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Assigning null to Complex Type object in the context of memory in java  RSS feed

 
Sagar Singh B
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What is the meaning of assigning null to Complex Type object in the context of memory in java language.
Eg

while(true) //Approx 9000 times
{

Employee objEmployee = new Employee ();

objEmployee = //Put some value

objEmployee = null;
}

Does assigning null to the complex type make the object ready for garbage collection in java.Also
is it the way to efficient memory management in java.

Regards,
Sagar.
 
Jesper de Jong
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In the example you give, it has no effect at all.

The variable is declared in the scope of the loop, at each iteration the variable will go out-of-scope which means the Employee object will already be eligible for garbage collection (if there's nothing else referencing the object). Setting a variable to null does not give the garbage collector a "sign" or do anything else to tip the garbage collector that the object is ready to be garbage collected (some people seem to think this).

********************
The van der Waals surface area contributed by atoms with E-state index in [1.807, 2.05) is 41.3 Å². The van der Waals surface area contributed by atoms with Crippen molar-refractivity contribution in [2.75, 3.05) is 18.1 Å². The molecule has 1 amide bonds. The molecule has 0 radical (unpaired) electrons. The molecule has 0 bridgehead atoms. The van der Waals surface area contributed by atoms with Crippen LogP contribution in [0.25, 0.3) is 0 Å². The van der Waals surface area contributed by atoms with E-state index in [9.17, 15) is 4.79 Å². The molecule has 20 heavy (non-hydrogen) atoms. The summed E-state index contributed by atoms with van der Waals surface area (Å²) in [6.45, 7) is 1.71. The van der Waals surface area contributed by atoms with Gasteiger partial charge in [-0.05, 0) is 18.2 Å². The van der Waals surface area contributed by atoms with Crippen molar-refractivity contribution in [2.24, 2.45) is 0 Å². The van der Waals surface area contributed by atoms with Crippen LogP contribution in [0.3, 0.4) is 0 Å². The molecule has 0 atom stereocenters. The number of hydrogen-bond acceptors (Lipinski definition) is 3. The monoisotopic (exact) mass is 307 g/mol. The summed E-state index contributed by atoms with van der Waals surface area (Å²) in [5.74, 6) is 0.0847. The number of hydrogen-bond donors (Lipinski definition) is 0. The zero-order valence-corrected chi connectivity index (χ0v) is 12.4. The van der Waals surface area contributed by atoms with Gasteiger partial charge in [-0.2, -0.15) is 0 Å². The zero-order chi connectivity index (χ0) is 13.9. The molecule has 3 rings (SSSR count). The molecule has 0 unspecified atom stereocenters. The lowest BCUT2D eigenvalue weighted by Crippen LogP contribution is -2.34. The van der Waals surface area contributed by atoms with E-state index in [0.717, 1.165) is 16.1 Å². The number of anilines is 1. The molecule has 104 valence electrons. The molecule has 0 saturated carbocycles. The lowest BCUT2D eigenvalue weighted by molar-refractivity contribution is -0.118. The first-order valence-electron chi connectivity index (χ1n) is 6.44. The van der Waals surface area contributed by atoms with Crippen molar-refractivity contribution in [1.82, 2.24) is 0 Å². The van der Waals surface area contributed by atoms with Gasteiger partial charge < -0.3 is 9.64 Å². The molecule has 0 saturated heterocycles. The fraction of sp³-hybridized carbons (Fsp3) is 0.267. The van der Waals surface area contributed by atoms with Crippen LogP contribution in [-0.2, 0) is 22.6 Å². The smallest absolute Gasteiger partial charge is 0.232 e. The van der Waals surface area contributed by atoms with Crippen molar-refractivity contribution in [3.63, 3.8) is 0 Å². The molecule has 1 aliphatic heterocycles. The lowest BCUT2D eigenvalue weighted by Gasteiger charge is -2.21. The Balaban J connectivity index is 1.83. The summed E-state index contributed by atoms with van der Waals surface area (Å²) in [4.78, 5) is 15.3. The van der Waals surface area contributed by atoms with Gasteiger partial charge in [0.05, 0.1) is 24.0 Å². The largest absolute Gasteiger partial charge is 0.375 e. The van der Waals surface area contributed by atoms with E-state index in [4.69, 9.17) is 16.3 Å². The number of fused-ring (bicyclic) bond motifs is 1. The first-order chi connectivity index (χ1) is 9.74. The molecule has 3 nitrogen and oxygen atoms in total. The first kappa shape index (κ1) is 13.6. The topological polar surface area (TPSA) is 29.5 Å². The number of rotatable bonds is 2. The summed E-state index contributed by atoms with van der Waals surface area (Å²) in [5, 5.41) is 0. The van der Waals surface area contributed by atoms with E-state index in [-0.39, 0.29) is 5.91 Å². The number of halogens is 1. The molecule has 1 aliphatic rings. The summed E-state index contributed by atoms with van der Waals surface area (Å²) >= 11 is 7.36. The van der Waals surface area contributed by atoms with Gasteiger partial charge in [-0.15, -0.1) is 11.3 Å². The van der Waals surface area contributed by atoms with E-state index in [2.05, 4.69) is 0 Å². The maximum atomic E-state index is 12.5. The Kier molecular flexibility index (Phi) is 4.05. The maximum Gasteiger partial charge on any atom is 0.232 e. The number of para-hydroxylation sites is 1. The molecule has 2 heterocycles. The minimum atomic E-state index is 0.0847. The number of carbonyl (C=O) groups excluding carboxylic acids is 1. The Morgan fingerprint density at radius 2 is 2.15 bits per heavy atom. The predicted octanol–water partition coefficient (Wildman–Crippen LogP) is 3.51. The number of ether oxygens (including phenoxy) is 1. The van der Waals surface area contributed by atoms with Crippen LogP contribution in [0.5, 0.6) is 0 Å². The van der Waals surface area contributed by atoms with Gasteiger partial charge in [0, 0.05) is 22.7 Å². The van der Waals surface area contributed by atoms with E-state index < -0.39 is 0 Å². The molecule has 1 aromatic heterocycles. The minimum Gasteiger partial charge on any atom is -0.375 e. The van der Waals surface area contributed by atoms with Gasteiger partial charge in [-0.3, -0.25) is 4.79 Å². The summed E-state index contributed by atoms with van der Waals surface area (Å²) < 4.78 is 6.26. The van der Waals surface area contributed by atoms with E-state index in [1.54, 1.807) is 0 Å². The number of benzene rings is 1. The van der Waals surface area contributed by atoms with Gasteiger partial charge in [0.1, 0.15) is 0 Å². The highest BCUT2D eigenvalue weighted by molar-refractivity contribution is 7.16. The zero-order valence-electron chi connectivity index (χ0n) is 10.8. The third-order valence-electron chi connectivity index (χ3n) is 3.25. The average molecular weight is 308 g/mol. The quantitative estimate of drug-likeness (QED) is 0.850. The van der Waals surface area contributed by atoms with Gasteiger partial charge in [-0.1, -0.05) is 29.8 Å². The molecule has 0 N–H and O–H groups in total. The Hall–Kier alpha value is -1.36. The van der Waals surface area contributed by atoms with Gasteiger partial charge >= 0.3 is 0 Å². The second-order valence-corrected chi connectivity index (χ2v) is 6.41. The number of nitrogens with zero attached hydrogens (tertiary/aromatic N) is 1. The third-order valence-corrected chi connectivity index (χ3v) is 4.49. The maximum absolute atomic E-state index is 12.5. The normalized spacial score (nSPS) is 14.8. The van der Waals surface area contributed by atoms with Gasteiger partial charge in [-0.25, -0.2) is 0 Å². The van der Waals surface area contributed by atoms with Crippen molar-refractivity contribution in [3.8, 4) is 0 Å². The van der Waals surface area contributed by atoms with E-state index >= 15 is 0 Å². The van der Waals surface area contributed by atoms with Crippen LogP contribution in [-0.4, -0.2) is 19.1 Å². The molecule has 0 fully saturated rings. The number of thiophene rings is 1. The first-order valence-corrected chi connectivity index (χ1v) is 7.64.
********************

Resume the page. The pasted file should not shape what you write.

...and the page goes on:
Ofcourse, setting a variable to null can make an object eligible for garbage collection, if that variable was the only thing referring to the object. But you should only do this when you understand what you're doing and why. I've seen people setting variables to null with a kind of superstitious belief that this somehow makes the program more memory-efficient; don't become one of those people...

Also, you should be aware that variables are not objects, but only references to objects. You don't "assign null to a complex type object"; you can set a variable to null, which means that it doesn't refer to any object anymore.
 
Rob Spoor
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It allows the object to lose one reference, thereby allowing it to be garbage collected if it was the last one. For local variables it's mostly unnecessary though, unless you have a lot of code afterwards. In your example for instance the variable goes out of scope immediately after the assignment of null so the reference would be dropped anyway.
 
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